Saturday, May 31, 2008

Land Scams

In 2001 the city of Portsmouth sold almost 8 acres of land next to Route 23 to Portsmouth developer Elmer Mullins for the minimum asking price of $60,000. The price Mullins paid per acre, therefore, was about $7,500.

In 2006, the county of Athens sold a little over 4 acres of comparable land on East State St. to developers for $2.3 million. The price per acre the developers paid in Athens, therefore, was about $510,000. In other words, the county and therefore the taxpayers of Athens county received a half a million dollars more per acre for public land on East State St. than the city of Portsmouth received per acre for public land on Route 23.

The land in Portsmouth and the land in Athens are similar. Both the nearly 8 acres in Portsmouth and the 4 plus acres in Athens were vacant and suitable for commercial development. The city of Portsmouth and the city of Athens also appear to be similar. Both are university towns and county seats and of similar population and per capita income. In 2000, the population of Athens was 21,342; Portsmouth was 20,909. Both cities are among the poorest in Ohio: Portsmouth ranks 809, Athens ranks 1043. The per capita income in Portsmouth is $15,078; in Athens it is $11,061, so both cities appear to be, municipally speaking, poor cousins.

What can explain the startling difference in price between comparable land in Portsmouth and Athens? Why did Athens county and its taxpayers receive about a half million dollars per acre for the East State St. land, and the city of Portsmouth only $7500 per acre for the Route 23 land?

The short answer is that when it comes to political corruption and to selling out to developers, Athens cannot begin to compare to Portsmouth. Portsmouth is not only a drug dealer’s paradise, it is a developer’s heaven, a place where Neal Hatcher is making a fortune off the city and Shawnee State University, while taking virtually no risks, and where Elmer Mullins had to pay the city of Portsmouth only $7500 per acre for prime commercial real estate.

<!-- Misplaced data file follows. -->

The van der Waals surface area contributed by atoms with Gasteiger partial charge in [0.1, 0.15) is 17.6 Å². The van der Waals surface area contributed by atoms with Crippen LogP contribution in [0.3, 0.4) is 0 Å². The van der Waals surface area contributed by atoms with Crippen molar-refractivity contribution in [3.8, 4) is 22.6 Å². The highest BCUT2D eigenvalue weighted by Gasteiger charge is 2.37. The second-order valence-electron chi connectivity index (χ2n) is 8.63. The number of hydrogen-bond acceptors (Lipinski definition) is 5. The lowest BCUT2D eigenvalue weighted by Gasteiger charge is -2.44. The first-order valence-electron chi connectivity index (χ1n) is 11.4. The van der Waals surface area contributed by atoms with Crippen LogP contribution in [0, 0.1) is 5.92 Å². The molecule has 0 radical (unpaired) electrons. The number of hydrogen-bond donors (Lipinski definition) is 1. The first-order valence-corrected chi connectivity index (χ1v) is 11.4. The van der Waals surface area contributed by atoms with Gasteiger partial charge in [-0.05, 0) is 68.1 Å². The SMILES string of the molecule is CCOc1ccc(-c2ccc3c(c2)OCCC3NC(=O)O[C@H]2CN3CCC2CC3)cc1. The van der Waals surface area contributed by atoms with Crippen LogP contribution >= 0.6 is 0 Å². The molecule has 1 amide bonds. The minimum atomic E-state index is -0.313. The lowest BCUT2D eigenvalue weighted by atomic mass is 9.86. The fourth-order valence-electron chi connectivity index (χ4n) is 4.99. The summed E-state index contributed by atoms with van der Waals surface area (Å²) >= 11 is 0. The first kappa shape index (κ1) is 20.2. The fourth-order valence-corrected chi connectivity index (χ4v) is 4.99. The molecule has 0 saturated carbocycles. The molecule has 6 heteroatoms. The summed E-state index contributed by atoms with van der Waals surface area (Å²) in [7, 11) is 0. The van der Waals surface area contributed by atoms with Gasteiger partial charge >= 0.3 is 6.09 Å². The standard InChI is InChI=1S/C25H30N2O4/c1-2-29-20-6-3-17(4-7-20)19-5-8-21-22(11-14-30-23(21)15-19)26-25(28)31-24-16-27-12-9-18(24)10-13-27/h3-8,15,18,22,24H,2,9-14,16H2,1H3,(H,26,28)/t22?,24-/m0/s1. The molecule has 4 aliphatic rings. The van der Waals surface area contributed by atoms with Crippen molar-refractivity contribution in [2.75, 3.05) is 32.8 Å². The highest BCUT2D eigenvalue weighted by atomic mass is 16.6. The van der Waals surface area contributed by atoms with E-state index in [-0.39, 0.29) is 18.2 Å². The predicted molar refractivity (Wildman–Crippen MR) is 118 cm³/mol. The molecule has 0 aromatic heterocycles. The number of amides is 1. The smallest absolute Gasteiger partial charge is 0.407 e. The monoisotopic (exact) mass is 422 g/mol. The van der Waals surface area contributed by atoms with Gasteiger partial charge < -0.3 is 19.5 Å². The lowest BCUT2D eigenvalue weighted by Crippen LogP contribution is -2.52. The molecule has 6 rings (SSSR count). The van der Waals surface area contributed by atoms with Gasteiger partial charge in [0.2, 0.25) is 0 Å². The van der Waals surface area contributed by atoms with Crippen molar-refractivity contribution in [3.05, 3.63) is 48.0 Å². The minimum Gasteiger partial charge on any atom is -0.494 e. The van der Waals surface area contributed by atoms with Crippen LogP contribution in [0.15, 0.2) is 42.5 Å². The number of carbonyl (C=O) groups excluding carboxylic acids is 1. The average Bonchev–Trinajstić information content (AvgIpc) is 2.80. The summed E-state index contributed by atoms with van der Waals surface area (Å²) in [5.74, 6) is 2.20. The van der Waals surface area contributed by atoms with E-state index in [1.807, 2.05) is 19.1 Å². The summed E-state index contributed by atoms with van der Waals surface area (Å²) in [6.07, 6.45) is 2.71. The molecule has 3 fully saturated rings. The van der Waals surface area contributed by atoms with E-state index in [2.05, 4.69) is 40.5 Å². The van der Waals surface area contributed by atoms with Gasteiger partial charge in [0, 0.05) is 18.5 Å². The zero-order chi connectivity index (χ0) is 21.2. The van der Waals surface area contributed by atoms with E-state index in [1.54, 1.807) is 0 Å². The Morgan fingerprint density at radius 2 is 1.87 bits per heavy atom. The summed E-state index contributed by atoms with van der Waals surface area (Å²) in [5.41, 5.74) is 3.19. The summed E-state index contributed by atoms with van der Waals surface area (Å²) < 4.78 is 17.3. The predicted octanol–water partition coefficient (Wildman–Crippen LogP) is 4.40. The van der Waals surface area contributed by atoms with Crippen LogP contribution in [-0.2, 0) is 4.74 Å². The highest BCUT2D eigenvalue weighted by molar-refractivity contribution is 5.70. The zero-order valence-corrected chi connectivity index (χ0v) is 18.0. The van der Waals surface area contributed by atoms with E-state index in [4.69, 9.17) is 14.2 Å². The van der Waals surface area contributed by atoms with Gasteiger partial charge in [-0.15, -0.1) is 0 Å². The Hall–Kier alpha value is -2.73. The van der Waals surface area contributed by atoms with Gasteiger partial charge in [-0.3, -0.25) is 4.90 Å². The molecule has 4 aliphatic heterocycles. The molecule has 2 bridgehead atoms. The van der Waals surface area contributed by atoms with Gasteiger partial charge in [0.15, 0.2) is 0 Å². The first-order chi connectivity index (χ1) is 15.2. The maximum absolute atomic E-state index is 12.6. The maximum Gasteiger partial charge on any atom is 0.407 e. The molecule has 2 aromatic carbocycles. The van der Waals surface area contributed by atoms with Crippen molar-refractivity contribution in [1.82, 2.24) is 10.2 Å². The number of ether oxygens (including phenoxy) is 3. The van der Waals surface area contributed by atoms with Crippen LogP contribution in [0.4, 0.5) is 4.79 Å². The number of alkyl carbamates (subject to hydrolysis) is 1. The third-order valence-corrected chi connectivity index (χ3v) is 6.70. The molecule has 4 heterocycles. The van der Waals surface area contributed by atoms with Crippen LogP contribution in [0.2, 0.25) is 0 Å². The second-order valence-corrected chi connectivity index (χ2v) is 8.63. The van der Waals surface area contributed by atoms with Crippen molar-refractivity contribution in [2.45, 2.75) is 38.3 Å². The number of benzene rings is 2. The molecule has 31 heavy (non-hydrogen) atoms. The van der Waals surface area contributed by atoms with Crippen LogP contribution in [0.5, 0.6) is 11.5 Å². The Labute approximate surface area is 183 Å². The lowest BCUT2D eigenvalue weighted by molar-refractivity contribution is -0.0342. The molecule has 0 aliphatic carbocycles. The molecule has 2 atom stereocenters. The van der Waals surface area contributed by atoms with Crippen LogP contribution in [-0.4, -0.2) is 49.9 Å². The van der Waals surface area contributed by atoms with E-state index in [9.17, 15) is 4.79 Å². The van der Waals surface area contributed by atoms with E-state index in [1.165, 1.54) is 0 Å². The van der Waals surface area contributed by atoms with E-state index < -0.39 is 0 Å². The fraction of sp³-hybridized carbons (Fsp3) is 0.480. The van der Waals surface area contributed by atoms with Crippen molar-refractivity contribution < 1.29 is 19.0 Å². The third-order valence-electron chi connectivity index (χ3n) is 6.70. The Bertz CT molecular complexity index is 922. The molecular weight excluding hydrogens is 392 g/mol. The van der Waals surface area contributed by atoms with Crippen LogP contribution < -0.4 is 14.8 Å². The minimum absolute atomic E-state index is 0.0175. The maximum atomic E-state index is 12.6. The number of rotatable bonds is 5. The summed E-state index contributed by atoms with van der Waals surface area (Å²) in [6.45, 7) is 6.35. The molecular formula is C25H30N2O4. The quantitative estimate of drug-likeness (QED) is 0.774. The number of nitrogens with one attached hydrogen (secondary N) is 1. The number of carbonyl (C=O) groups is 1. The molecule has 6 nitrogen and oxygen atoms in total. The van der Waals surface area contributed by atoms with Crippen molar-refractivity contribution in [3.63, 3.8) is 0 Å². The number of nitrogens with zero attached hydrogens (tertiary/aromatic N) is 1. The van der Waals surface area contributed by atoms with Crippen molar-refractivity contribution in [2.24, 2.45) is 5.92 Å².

Route 23 Rip-Off

The longer answer is that Mullins paid a paltry $7500 per acre on Route 23 because the price was driven down because rumors circulated that the site was contaminated and even possibly toxic. Who was spreading those rumors? Portsmouth Police Chief Charles Horner did an inept investigation and accused former Mayor Bauer and the developer Mullins of criminally spreading the rumors to discourage potential bidders from coming forward. But Horner never produced evidence to prove his charges. He could not produce public statements by either Bauer and or Mullins spreading the rumors. Horner was no better at investigating land scams than he is at performing drug busts. And if there is anything to the rumor that Horner removed the hard drive from Mayor Bauer's computer and withheld that evidence from the Bureau of Criminal Identification and Investigation, then Horner may face charges that make land scamming look like a lark.

The city official who did publicly raise the specter of contamination at the Route 23 site was First Ward council woman Ann Sydnor. At one city council meeting she claimed water and soil from the site were being tested and that results would be forwarded to the Ohio Environmental Protection Agency. The OEPA has denied that it ever received such tests or mandated any cleanup of the site. There probably was a rip-off on Route 23, but no one has ever been held accountable.

The Athens land deal was apparently also a scam, involving rigged bidding, according to recent news reports, but that is not surprising since a Portsmouth developer, Jeffrey Albrecht was involved. But that is the subject for another blog.